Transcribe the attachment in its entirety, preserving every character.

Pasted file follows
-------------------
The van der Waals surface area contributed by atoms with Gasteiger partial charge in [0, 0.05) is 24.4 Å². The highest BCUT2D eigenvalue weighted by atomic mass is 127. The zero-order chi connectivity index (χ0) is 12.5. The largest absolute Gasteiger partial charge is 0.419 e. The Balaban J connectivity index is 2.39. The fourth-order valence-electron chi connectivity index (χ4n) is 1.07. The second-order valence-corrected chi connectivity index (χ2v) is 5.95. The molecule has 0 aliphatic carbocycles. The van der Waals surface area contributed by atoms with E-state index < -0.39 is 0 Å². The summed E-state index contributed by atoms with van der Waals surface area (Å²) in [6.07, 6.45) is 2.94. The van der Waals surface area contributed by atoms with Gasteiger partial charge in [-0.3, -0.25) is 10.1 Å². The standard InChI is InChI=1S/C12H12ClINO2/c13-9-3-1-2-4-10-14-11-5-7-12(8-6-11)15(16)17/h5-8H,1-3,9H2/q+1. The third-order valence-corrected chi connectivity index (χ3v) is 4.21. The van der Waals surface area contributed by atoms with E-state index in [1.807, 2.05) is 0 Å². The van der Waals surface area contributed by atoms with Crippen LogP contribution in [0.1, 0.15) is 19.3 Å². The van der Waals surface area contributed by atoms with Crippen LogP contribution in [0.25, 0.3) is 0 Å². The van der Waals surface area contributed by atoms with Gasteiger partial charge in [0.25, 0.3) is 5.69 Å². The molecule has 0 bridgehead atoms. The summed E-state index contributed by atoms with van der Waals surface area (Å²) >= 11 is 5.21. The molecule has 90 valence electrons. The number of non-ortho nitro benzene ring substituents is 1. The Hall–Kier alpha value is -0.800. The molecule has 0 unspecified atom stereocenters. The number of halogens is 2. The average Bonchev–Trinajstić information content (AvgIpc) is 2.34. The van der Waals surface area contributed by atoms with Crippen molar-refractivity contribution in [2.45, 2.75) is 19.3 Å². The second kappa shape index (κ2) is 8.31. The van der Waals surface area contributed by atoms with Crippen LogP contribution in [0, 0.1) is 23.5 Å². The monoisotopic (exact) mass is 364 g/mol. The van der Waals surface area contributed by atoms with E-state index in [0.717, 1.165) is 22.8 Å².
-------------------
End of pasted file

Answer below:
The van der Waals surface area contributed by atoms with Gasteiger partial charge in [0, 0.05) is 24.4 Å². The highest BCUT2D eigenvalue weighted by atomic mass is 127. The zero-order chi connectivity index (χ0) is 12.5. The largest absolute Gasteiger partial charge is 0.419 e. The Balaban J connectivity index is 2.39. The fourth-order valence-electron chi connectivity index (χ4n) is 1.07. The second-order valence-corrected chi connectivity index (χ2v) is 5.95. The molecule has 0 aliphatic carbocycles. The van der Waals surface area contributed by atoms with E-state index < -0.39 is 0 Å². The summed E-state index contributed by atoms with van der Waals surface area (Å²) in [6.07, 6.45) is 2.94. The van der Waals surface area contributed by atoms with Gasteiger partial charge in [-0.3, -0.25) is 10.1 Å². The standard InChI is InChI=1S/C12H12ClINO2/c13-9-3-1-2-4-10-14-11-5-7-12(8-6-11)15(16)17/h5-8H,1-3,9H2/q+1. The third-order valence-corrected chi connectivity index (χ3v) is 4.21. The van der Waals surface area contributed by atoms with E-state index in [1.807, 2.05) is 0 Å². The van der Waals surface area contributed by atoms with Crippen LogP contribution in [0.1, 0.15) is 19.3 Å². The van der Waals surface area contributed by atoms with Crippen LogP contribution in [0.25, 0.3) is 0 Å². The van der Waals surface area contributed by atoms with Gasteiger partial charge in [0.25, 0.3) is 5.69 Å². The molecule has 0 bridgehead atoms. The summed E-state index contributed by atoms with van der Waals surface area (Å²) >= 11 is 5.21. The molecule has 90 valence electrons. The number of non-ortho nitro benzene ring substituents is 1. The Hall–Kier alpha value is -0.800. The molecule has 0 unspecified atom stereocenters. The number of halogens is 2. The average Bonchev–Trinajstić information content (AvgIpc) is 2.34. The van der Waals surface area contributed by atoms with Crippen molar-refractivity contribution in [2.45, 2.75) is 19.3 Å². The second kappa shape index (κ2) is 8.31. The van der Waals surface area contributed by atoms with Crippen LogP contribution in [0, 0.1) is 23.5 Å². The monoisotopic (exact) mass is 364 g/mol. The van der Waals surface area contributed by atoms with E-state index in [0.717, 1.165) is 22.8 Å².